This European Council will be the one that tries to reach a consensus on a policy towards Turkish expansion. The Prime Ministers of Cyprus and Greece attempted today to reach a common position. The stated goal of Greece is to prepare a real European blockade with sanctions and reprisals that would destroy the Turkish economy to the point of making military spending impossible. And that… means quite a lot of damage.
Erdogan responds with insolence: today he made it public that on Saturday, when the European Council discusses the Turkish issue, a Turkish vessel will extract hydrocarbons in Cypriot waters. To top off the symbolism, on Saturday, it will also be the first day that Hagia Sophia serves as a mosque.
Libya appears within the European calculations. After some bombings finally attributed to the Emirates -although they were thought to be French at first- the Turkish capabilities to ensure the air defense of Tripoli have been questioned. This is increasingly encouraging Egypt, which has also received a request for help from the parliament of Cyrenaica inviting it openly to invade the country in the coming weeks. If this were to happen, not only would we have an open war between states, but Turkey would have to relax its pressure on the Mediterranean and the Aegean to concentrate its forces on defending the government of the Muslim Brotherhood in Tripoli.
The cherry on top of the European summit will be the Eastern Balkans: Serbia, Montenegro, Kosovo, Bosnia, Northern Macedonia and Albania. In April the EU made it clear that there would be no rapid integration, but it did insist on less proximity to China, Russia and Turkey … with the only promise of participating in some form of health aid.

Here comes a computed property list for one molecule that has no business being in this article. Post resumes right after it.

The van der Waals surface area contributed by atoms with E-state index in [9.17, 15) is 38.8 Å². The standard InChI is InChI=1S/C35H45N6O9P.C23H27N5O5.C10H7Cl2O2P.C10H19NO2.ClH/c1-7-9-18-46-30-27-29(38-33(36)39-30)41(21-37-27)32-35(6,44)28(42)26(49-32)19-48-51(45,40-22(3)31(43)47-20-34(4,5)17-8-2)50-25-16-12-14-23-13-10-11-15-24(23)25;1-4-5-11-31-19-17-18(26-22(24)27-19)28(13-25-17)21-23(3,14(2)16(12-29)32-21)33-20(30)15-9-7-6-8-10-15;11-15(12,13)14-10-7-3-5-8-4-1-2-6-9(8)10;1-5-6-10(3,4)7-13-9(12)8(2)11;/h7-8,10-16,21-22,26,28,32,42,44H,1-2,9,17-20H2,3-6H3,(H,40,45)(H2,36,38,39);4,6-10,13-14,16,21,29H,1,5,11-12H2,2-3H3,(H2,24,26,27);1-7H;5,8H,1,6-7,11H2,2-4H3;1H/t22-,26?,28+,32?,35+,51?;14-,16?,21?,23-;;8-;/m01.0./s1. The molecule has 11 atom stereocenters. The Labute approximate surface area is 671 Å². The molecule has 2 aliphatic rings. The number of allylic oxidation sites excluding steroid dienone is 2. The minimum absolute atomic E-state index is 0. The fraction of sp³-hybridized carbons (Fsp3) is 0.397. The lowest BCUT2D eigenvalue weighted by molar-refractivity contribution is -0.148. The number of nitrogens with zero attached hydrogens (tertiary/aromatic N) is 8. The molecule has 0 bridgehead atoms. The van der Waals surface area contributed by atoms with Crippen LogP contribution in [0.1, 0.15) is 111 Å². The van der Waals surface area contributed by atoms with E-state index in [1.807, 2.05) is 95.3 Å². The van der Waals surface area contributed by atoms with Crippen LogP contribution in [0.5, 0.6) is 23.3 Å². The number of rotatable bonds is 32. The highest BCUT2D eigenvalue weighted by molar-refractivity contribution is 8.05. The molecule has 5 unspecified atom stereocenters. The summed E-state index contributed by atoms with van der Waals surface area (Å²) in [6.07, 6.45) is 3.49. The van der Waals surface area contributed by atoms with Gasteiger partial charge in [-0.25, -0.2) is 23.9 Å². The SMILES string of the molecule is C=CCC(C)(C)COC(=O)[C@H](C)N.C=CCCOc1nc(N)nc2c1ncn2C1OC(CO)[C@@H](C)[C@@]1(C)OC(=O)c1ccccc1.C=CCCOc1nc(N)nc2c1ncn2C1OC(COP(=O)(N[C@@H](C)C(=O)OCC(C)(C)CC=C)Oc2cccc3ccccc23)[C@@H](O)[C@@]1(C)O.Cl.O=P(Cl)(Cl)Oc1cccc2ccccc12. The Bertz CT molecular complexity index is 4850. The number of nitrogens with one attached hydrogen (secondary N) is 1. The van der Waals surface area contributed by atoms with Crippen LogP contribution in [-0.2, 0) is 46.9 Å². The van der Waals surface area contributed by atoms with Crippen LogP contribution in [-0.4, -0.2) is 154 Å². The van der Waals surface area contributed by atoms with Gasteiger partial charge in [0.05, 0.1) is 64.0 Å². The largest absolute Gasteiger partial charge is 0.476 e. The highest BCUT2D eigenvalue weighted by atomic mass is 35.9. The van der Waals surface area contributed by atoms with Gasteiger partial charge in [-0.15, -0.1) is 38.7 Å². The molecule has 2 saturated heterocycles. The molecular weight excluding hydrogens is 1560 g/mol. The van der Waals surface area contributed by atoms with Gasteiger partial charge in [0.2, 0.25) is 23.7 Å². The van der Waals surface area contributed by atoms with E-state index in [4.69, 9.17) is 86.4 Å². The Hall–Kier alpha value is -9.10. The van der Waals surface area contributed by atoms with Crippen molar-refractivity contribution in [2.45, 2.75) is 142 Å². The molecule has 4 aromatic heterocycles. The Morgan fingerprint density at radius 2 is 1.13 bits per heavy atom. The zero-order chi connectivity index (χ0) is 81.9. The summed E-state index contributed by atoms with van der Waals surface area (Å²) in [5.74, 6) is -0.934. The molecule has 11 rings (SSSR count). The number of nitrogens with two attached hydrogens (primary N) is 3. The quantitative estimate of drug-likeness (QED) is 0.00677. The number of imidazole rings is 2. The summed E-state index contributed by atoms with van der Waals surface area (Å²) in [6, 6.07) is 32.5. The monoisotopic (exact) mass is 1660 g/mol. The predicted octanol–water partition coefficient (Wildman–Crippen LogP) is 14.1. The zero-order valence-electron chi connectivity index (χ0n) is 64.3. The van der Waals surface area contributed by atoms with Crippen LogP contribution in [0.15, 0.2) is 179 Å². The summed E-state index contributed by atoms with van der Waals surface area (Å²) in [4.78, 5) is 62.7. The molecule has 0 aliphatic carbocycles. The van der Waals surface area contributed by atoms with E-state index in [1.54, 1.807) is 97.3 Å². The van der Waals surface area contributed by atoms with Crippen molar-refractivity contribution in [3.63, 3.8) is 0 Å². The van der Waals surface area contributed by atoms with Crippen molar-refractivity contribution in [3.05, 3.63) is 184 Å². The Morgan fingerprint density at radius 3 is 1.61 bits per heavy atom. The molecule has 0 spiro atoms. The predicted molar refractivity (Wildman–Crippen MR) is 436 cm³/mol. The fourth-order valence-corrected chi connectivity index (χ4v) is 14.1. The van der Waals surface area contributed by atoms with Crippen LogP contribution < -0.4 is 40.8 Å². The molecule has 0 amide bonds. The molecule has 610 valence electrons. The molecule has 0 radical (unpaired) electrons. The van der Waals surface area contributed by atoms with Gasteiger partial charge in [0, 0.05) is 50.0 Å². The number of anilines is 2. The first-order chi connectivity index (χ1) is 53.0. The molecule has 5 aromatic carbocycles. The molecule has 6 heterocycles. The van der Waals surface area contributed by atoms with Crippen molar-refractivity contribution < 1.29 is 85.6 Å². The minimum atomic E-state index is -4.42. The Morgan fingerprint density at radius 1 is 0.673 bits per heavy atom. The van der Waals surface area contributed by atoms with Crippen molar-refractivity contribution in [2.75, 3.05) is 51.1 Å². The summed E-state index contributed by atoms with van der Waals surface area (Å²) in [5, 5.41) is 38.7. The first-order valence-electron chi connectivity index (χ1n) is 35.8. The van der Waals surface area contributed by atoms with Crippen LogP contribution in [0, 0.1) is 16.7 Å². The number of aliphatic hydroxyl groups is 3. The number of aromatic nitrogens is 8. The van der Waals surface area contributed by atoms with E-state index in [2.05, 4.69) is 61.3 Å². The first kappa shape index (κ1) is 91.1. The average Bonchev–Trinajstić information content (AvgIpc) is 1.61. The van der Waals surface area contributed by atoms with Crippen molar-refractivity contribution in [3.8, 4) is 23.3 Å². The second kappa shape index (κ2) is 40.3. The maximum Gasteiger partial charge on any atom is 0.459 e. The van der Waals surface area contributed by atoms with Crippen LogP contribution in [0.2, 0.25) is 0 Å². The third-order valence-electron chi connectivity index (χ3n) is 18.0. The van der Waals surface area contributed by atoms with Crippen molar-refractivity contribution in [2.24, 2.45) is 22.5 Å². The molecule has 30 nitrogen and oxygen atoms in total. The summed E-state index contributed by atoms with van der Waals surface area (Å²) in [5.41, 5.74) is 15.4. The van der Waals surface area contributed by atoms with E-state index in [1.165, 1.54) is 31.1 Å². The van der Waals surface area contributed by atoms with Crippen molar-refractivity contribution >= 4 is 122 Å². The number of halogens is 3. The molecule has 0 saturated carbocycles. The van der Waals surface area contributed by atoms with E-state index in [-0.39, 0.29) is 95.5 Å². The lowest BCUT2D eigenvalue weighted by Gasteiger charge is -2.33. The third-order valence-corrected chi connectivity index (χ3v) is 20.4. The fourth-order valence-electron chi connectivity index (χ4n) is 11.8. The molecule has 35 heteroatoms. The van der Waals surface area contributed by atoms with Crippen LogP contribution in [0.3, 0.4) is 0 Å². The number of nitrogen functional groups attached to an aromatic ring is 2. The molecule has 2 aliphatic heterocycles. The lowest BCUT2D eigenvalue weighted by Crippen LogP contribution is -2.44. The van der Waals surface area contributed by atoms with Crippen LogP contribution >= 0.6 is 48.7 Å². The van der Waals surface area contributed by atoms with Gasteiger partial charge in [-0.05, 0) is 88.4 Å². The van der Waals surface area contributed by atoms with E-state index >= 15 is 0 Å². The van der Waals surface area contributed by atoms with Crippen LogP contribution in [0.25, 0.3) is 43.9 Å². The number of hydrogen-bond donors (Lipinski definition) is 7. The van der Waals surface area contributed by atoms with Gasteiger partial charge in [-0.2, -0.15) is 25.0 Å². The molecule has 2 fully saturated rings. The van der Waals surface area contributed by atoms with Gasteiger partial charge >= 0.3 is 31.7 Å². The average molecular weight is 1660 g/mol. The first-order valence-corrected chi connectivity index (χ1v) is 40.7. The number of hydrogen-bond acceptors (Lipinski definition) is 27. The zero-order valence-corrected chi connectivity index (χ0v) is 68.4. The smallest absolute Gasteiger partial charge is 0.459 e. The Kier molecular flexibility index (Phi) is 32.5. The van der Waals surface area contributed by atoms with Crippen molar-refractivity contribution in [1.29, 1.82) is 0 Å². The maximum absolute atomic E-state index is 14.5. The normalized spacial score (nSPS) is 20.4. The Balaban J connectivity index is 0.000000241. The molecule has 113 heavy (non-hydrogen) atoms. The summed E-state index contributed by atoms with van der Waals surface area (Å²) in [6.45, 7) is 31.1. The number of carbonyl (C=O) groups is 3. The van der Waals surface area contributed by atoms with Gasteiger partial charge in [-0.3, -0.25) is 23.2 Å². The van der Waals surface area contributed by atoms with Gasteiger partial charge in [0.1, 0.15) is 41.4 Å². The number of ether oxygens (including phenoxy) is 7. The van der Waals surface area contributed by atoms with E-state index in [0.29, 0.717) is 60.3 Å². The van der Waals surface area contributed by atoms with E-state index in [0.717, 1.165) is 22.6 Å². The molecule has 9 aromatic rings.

The main goal of Brussels during these months has been to try reconciliation between Serbia and Kosovo to win the vacuum left by the USA in the Albanian region. But at this point it seems clear that it is difficult to move forward without the collaboration of the United States itself. In Serbia we saw last week how destabilizing the US can be when it loses direct influence. Nor have Russia and Turkey waited in any way for European diplomats to make good on their promises. Today there are elections in North Macedonia. The alternatives are divided into pro-EU and pro-NATO (social democrats) and pro-Russia (nationalists). The confluence of Russian and US interests in Europe is evident here: both powers are supporting ethnic nationalist forces to weaken the EU. In contrast, Turkey, historically linked to the Muslim minority, is indirectly supporting the Social Democrats.
In other words, the EU depends on Turkish imperialism in the Balkans to be able to counter the influence of Russia and the US, while it depends on the ability of Russia and Egypt – a US ally – in Libya to stop Turkey’s feet in the Eastern Mediterranean.
An inconclusive summit?
It is very difficult for the summit on Friday and Saturday to reach a consensus on the fundamentals of the rescue funds, but it will almost certainly flash its teeth in some way to Turkey in the hope that the situation in Libya will worsen enough to avert the immediate threat of Turkish military action in the eastern Mediterranean. The EU, one of the most contradictory imperialist projects both among its partners and in the global imperialist arena, will probably be one step closer to imploding.